Over 45 million people around the world live with Type 1 Diabetes, including over 300,000 in Canada.
What Is Type 1 Diabetes?
Type 1 diabetes mellitus (T1D) is an autoimmune disease in which a person’s pancreas stops producing insulin. Normally, beta cells in the pancreas produce insulin, a hormone that allows an individual to get energy from food. In T1D, the body’s immune system attacks and destroys the beta cells.
Although the causes of T1D are not yet fully understood, scientists believe that both genetic factors and environmental triggers are involved. Onset of T1D has nothing to do with diet or lifestyle. T1D is not preventable, and, at present, there is no cure.
Living with a life-threatening disease presents many challenges, and life expectancy for those with T1D may be reduced by as much as 15 years.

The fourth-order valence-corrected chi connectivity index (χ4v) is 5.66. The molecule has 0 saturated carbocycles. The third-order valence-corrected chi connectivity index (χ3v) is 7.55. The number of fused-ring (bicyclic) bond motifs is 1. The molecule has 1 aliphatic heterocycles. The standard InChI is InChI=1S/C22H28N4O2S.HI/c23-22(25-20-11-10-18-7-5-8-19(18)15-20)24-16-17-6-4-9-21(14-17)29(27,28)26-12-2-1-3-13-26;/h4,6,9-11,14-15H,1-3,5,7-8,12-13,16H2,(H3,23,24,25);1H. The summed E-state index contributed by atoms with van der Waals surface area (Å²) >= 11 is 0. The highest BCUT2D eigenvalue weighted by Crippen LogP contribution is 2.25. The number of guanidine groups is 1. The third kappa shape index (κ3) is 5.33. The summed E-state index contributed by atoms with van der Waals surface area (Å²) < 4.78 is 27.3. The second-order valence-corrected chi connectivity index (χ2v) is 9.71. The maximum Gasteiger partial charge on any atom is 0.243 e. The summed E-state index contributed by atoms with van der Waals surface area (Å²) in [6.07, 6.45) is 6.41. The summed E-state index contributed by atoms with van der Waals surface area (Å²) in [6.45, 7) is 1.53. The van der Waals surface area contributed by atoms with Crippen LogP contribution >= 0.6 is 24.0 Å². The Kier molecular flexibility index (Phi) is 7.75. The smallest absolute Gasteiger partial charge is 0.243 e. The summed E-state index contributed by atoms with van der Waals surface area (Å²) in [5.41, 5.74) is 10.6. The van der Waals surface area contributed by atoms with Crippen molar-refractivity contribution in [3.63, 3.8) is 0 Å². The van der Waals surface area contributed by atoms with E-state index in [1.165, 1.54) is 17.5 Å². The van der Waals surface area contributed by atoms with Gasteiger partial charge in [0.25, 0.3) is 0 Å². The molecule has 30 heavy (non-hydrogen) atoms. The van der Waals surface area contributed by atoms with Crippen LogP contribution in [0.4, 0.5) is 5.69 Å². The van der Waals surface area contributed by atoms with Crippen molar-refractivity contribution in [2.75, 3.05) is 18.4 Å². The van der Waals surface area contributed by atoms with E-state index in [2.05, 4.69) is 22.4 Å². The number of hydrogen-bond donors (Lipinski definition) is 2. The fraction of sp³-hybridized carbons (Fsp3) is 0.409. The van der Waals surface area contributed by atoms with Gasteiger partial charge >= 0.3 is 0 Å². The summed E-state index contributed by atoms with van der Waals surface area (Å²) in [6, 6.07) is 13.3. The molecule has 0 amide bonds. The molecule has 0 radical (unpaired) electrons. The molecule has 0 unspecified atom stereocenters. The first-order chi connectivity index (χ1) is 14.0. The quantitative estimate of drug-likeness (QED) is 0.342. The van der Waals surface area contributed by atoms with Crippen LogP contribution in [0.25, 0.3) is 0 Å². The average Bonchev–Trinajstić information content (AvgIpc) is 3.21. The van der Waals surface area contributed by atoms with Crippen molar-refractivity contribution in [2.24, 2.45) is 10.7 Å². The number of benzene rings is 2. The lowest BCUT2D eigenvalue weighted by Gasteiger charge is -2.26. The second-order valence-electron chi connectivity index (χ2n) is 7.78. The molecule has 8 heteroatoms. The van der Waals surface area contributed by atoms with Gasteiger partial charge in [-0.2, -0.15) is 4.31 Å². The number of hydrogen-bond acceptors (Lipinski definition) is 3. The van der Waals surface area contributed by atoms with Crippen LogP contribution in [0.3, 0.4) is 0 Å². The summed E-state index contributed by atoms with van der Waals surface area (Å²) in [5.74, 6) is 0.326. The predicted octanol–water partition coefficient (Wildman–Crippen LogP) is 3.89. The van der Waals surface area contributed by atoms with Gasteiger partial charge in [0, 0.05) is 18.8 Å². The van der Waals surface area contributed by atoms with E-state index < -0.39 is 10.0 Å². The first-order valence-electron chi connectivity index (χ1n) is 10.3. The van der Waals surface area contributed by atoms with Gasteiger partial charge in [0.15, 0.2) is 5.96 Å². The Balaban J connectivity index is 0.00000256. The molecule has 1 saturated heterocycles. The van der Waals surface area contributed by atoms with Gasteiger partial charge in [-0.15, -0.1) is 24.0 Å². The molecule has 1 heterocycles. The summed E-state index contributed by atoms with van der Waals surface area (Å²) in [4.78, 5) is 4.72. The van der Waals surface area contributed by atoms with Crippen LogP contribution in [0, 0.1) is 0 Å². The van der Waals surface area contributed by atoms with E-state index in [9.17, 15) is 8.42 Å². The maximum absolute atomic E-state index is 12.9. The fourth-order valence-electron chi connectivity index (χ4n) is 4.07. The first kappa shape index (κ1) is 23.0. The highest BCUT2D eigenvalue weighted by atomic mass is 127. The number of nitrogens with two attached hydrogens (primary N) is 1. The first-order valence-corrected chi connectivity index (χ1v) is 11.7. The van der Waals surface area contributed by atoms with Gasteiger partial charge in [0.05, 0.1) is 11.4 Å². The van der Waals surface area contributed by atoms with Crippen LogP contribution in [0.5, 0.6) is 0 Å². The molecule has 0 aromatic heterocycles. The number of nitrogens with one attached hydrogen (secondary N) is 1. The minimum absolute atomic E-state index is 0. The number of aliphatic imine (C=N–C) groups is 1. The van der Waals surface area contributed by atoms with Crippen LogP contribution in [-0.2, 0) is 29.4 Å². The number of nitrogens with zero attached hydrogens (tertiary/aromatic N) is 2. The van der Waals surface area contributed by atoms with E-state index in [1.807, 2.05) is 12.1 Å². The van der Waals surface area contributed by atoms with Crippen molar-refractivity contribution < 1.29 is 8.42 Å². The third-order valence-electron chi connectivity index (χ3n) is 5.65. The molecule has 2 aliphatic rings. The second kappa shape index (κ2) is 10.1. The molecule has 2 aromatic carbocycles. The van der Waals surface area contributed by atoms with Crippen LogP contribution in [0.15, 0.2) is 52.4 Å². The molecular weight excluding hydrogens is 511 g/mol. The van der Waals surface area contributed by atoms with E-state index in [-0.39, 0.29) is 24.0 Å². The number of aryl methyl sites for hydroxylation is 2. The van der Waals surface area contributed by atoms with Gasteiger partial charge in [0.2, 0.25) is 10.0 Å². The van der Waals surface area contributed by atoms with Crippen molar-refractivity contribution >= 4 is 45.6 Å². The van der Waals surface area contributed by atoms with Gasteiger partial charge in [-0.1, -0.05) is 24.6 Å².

On any given day, people with Type 1 Diabetes must:
- Weigh and measure all their food
- Take extra carbohydrates for all activities
- Do 4 to 6 finger pokes to check their blood sugar levels
- Take 3-5 insulin needles or wear an insulin pump 24 hours a day
Complications may include heart disease, blindness, kidney failure and amputation. According to the Canadian Diabetes Association, there are 11 million Canadians living with diabetes or prediabetes, and another Canadian is diagnosed every three minutes.